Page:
Charles Darwin’s Theory at 150 (Summer 2009 Trust Magazine perspective)

Source Organization: The Pew Charitable Trusts


08/12/2009 - Two hundred years after Charles Darwin’s birth and 150 years after the naturalist published his groundbreaking On the Origin of Species by Means of Natural Selection, the Pew Research Center’s Forum on Religion & Public Life undertook an ambitious look at the history of the battle over evolution in the United States—and found that, 85 years after the Scopes “monkey” trial, it is being fought today with as much passion as ever, and on a larger scale.

Darwin’s theory of evolution initially set off a firestorm of controversy in Britain, writes David Masci, a senior research fellow at the Forum. Religious leaders argued that it directly contradicted many of the core teachings of the Christian faith, including the notion that man had a special, God-given place in the natural order. Within a few decades, however, it had gained general acceptance in Britain, even among many in the Anglican clergy, and when Darwin died in 1882, his burial in Westminster Abbey “was seen by some contemporaries as symbolic of an uneasy truce between science and religion in Britain.”

In the United States, however, the furor over Darwinism was just beginning, and by the early 1920s it had become one of the most important wedge issues dividing liberal and evangelical Protestants. Increasingly, the focus of the debate became the teaching of evolution in schools—the charge brought successfully against a teacher named John Scopes in Tennessee in 1926. It was not until 1968 that the Supreme Court put an end to state and local prohibitions on teaching evolution; subsequent rulings have barred schools from offering “creation science” in its place.

Nonetheless, school boards, town councils and legislatures continue to skirmish over the teaching of evolution: The Forum recounts controversies in 14 states in the past decade, including various efforts to teach “intelligent design,” the belief that life is too complex to have evolved through natural processes without the intercession of an outside, possibly divine force. “Indeed, the teaching of evolution has become a part of the nation’s culture wars,” Masci writes, noting that the subject came up even in the 2008 presidential campaign.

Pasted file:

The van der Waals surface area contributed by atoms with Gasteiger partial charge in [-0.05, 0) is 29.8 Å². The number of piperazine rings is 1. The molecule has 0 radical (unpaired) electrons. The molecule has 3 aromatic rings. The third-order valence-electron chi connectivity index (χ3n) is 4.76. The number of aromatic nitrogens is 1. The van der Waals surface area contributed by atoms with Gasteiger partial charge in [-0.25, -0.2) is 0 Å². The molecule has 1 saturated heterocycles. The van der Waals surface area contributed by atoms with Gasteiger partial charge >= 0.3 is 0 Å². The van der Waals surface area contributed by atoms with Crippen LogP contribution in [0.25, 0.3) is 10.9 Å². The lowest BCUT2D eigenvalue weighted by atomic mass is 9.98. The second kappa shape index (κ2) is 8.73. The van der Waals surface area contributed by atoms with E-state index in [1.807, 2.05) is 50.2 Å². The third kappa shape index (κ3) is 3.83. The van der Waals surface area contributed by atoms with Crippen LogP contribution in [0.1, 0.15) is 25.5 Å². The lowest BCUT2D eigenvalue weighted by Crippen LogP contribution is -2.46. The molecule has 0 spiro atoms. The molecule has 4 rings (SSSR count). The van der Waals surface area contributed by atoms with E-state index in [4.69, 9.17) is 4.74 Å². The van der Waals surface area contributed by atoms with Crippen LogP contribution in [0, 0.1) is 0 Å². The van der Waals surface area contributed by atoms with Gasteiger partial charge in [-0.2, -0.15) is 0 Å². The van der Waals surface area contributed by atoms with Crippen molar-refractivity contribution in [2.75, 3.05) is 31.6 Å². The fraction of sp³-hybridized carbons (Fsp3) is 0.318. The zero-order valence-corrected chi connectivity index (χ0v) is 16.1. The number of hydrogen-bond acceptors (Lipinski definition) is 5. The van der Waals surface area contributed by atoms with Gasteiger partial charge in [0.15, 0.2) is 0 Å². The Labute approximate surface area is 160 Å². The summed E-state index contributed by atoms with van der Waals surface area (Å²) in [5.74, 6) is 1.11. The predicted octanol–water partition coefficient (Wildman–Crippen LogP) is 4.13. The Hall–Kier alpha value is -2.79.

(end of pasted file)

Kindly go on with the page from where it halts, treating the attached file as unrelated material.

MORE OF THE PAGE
Polls by the Pew Research Center indicate that the anti-evolution forces have significant popular support. A 2006 survey by the Forum and the Pew Research Center for the People & the Press found that 63 percent of Americans believe that humans and other living things either have always existed in their present form or have evolved over time under the guidance of a supreme being.

For its package on evolution, the Forum also drew on its landmark 2008 U.S. Religious Landscape Survey to investigate how religion influences attitudes toward the topic. It found that large majorities of Catholics, Jews, Buddhists, Hindus and the unaffiliated favor evolution as the best explanation for the development of human life, while at least 7 in 10 members of evangelical Protestant churches, Mormons and Jehovah’s Witnesses reject it. The more religious the individuals, the likelier they are to reject the idea of evolution.

The Forum’s discussion of Darwin’s theory and the ensuing controversy are presented in a six-part package. To read the full report, go to http://pewforum.org and search for “Darwin.”

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